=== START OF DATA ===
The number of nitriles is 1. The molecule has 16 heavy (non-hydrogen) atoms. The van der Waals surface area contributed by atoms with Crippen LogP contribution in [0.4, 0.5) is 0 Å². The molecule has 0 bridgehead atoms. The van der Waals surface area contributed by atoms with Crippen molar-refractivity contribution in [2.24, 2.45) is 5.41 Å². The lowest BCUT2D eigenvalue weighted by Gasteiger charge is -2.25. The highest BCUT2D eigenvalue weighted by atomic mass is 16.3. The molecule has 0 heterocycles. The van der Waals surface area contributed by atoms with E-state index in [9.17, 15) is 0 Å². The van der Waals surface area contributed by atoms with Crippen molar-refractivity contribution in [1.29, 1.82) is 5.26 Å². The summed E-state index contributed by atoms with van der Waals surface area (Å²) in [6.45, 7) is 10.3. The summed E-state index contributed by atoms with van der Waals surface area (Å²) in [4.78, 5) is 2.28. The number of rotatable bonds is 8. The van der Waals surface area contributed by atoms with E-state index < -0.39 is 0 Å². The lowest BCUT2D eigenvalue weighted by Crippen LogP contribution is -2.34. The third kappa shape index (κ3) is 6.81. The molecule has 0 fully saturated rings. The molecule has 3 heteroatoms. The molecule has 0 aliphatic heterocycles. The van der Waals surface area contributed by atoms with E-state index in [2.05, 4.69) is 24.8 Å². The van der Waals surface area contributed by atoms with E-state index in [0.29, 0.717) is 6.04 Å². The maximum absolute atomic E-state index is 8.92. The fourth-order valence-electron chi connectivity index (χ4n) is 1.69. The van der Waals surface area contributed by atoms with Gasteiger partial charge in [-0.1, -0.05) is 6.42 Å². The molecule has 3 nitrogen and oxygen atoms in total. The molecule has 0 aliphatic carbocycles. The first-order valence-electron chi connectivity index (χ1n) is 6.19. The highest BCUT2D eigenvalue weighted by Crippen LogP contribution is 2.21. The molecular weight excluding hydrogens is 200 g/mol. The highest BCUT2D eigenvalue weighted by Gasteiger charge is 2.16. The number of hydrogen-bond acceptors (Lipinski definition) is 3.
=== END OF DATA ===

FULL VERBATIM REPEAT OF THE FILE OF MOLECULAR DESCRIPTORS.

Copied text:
The number of nitriles is 1. The molecule has 16 heavy (non-hydrogen) atoms. The van der Waals surface area contributed by atoms with Crippen LogP contribution in [0.4, 0.5) is 0 Å². The molecule has 0 bridgehead atoms. The van der Waals surface area contributed by atoms with Crippen molar-refractivity contribution in [2.24, 2.45) is 5.41 Å². The lowest BCUT2D eigenvalue weighted by Gasteiger charge is -2.25. The highest BCUT2D eigenvalue weighted by atomic mass is 16.3. The molecule has 0 heterocycles. The van der Waals surface area contributed by atoms with E-state index in [9.17, 15) is 0 Å². The van der Waals surface area contributed by atoms with Crippen molar-refractivity contribution in [1.29, 1.82) is 5.26 Å². The summed E-state index contributed by atoms with van der Waals surface area (Å²) in [6.45, 7) is 10.3. The summed E-state index contributed by atoms with van der Waals surface area (Å²) in [4.78, 5) is 2.28. The number of rotatable bonds is 8. The van der Waals surface area contributed by atoms with E-state index < -0.39 is 0 Å². The lowest BCUT2D eigenvalue weighted by Crippen LogP contribution is -2.34. The third kappa shape index (κ3) is 6.81. The molecule has 0 fully saturated rings. The molecule has 3 heteroatoms. The molecule has 0 aliphatic heterocycles. The van der Waals surface area contributed by atoms with E-state index in [2.05, 4.69) is 24.8 Å². The van der Waals surface area contributed by atoms with E-state index in [0.29, 0.717) is 6.04 Å². The maximum absolute atomic E-state index is 8.92. The fourth-order valence-electron chi connectivity index (χ4n) is 1.69. The van der Waals surface area contributed by atoms with Gasteiger partial charge in [-0.1, -0.05) is 6.42 Å². The molecule has 3 nitrogen and oxygen atoms in total. The molecule has 0 aliphatic carbocycles. The first-order valence-electron chi connectivity index (χ1n) is 6.19. The highest BCUT2D eigenvalue weighted by Crippen LogP contribution is 2.21. The molecular weight excluding hydrogens is 200 g/mol. The highest BCUT2D eigenvalue weighted by Gasteiger charge is 2.16. The number of hydrogen-bond acceptors (Lipinski definition) is 3.